Wednesday, June 18, 2014

BLINC Workshop and Exhibition: 'Asserting Community Rights over the Environment'

Natural Justice India office is hosting a two-day workshop and exhibition called BLINC on the 27th and 28th of June, 2014. BLINC aims to bring together NGOs, academics, activists, designers and individuals or groups interested in the overarching theme of ‘Asserting community rights over the environment’. Some of the objectives guiding this workshop and exhibition are:
  • To bring together interested individuals and groups to discuss their approaches when they encounter challenges on the field while working with communities;
  • To experiment with new methods of conducting such workshops;
  • To work with the participants in arriving at new ways or potential approaches to challenges they experience in the field whilst engaging in such work.

The dominant themes that have emerged from ongoing discussions are:
  • Participatory  Intervention Processes
This theme in particular will focus on approaches taken by organizations in designing inclusive models for decision-making around legal/non-legal interventions with communities. Here participatory tools and methodologies will be discussed to enable an exchange of ideas on this key issue. The time factor, pre and post intervention will also be discussed to gain a sense of thought process behind the intervention. The understanding of inclusivity and participatory will be dependent on the nature of rights holders on the resources but keeping in mind internal divisions that fragment communities from cohesive action.

This fragmentation often acts as a precursor to exclusive interventions. The forces of such fragmentation (caste, gender or entrance of companies)  need to be recognized and discussion around methods used to overcome them should provide the background for unpacking the notion of participatory intervention processes.
  • Conflict Transformation or Resolution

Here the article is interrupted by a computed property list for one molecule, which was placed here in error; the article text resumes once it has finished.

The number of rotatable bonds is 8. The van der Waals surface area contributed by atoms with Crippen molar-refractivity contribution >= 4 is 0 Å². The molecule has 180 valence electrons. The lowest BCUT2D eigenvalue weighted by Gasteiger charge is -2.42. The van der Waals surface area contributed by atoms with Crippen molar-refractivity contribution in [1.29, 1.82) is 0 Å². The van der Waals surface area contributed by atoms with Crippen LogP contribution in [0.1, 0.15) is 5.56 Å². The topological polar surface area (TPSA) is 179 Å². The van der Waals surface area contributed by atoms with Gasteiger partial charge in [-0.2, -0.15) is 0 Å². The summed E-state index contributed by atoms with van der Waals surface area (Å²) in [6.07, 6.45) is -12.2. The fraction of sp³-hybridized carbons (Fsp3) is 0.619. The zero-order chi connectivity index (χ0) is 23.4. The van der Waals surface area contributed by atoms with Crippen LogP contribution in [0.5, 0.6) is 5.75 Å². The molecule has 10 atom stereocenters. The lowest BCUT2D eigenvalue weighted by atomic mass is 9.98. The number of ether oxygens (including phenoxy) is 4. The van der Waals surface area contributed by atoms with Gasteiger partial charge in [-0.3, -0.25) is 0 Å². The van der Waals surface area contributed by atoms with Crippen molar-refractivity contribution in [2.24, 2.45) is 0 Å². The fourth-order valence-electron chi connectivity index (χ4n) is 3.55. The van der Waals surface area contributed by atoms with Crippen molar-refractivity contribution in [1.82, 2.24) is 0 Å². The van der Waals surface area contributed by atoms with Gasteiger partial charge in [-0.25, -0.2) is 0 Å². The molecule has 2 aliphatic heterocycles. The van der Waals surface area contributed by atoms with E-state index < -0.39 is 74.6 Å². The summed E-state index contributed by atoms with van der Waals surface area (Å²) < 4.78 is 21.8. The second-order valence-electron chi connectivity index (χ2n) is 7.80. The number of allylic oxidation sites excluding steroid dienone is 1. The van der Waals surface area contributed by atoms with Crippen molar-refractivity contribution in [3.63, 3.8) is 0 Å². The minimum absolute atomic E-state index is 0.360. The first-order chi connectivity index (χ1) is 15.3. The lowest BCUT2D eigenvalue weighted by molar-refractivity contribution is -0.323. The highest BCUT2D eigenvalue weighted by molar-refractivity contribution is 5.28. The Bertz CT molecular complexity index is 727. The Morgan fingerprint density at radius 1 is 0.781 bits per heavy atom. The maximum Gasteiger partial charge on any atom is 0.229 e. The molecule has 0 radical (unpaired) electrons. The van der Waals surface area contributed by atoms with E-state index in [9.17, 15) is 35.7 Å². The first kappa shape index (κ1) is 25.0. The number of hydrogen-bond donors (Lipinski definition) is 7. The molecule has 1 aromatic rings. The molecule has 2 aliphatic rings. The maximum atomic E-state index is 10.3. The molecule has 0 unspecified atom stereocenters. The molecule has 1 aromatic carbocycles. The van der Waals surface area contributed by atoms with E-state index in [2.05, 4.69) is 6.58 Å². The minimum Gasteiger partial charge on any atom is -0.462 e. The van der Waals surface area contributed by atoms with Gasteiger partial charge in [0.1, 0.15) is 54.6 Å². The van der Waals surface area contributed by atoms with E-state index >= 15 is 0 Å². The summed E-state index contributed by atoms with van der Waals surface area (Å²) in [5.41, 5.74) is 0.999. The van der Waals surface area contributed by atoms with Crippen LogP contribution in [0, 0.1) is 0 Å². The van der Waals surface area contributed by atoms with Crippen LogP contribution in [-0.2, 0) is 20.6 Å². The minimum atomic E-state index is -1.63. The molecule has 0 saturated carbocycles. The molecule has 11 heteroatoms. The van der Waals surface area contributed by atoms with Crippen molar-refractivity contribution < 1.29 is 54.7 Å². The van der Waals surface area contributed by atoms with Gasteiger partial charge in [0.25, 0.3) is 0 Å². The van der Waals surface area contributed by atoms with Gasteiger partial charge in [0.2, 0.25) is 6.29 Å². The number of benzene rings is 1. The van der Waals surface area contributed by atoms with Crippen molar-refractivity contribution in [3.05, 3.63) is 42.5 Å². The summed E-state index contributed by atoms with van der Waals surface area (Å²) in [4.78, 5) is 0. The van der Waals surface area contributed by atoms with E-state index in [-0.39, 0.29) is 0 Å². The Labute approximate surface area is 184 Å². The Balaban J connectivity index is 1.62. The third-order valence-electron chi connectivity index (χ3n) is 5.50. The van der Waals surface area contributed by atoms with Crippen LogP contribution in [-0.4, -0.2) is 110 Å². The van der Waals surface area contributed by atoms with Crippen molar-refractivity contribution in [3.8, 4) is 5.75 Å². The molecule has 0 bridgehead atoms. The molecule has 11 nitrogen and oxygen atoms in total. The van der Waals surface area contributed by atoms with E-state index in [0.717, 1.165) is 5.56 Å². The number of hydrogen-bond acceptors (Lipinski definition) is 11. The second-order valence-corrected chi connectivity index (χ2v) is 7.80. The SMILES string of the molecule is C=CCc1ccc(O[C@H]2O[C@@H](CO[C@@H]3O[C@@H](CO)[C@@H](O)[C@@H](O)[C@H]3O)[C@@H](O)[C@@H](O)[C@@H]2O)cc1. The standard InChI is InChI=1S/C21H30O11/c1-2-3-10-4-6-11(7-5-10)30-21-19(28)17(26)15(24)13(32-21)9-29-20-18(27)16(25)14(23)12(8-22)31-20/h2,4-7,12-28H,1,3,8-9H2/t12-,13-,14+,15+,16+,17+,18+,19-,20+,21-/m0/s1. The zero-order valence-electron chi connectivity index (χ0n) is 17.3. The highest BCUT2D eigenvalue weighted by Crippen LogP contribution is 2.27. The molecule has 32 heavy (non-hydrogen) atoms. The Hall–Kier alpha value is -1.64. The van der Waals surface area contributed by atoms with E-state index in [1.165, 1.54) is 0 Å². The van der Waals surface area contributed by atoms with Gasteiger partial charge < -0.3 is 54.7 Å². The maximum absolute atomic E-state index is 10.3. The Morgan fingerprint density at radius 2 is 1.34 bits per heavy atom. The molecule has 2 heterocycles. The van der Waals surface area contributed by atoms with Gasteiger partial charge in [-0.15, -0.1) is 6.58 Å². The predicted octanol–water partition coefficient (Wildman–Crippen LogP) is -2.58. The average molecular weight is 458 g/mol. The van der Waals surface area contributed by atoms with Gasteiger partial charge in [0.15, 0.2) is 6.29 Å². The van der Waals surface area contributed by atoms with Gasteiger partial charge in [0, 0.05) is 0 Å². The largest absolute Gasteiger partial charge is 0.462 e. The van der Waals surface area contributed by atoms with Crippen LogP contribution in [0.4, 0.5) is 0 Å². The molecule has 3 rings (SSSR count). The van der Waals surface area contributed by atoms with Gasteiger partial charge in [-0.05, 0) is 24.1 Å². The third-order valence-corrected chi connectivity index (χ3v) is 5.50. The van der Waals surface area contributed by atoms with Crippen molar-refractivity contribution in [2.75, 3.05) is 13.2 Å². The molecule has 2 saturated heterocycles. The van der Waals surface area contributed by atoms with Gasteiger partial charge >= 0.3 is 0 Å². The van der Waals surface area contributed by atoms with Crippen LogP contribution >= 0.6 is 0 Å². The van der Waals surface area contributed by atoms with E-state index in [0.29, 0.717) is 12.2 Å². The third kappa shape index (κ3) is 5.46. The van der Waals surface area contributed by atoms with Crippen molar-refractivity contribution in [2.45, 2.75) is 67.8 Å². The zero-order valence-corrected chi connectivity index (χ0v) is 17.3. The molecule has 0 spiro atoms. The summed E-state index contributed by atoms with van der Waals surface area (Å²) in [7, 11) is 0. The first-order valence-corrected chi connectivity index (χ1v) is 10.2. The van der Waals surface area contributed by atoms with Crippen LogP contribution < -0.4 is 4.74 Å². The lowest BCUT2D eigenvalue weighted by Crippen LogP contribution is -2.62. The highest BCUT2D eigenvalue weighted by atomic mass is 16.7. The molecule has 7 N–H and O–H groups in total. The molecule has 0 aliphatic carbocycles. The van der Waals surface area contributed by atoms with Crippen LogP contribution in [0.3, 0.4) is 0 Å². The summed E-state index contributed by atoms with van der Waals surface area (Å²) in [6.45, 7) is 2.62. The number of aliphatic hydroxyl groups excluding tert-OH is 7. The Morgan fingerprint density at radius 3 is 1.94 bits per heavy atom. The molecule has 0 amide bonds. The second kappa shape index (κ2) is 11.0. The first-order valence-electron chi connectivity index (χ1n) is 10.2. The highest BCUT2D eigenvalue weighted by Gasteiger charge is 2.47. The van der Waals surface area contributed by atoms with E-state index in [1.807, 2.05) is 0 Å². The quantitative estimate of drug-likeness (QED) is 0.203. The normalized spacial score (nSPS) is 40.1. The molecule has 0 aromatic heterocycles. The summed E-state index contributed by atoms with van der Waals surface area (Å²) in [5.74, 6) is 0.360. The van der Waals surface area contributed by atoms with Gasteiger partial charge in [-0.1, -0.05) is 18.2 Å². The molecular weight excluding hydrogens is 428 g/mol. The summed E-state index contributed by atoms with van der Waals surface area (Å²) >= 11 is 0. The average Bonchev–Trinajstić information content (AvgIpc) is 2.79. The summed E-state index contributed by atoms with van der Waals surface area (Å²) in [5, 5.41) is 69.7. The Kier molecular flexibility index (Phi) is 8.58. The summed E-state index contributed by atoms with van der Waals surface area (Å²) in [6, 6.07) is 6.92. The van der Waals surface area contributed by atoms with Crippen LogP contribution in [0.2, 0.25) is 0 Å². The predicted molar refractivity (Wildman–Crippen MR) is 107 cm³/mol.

This theme flows from the previous one on participatory interventions. Given that one of the dominant challenges in the field is divisions within communities, among communities and different stakeholders, this thematic seeks to address this challenge by working with the participants on exploring ways of conflict transformation and resolution. Conflict here refers to frictions which maybe historically located or contemporary in nature among the different interests of the communities or stakeholders in a given landscape.

(The motivation for exploring this theme is to understand how conflict transformation can contribute to a cathartic process in the application of law or other ways of intervention. This would mean using aspects of law as a basis for methods of or activities for conflict transformation. To also push the envelope further by suggesting that conflict resolution and transformation should form an integral part of working with communities in their struggle for asserting their rights over resources and to see how this suggestion might be addressed by the different partners.)
  • Reconciling Conservation and Development Desires
This theme zooms in on the constant tussle that every organization encounters in their work with communities. The balancing act of environmental conservation and desires for development that emerge from the communities is a reality that contextualises such work. These two contrasting interests seem to be at odds, but in this workshop we will aim to see how this tension can be resolved to better understand the communities we work with.

The planned activities are:
  • Workshop: To conduct a day and a half long workshop on the thematic areas;
  • Public Exhibition: To hold a public exhibition in M.G road on the overarching theme of ‘Asserting Community Rights over Resources’. Here we hope to showcase the work of the participants and their organizations for the public to engage with along with other exhibits from the Law, Environment and Design Laboratory at Srishti School of Art, Design and Technology.

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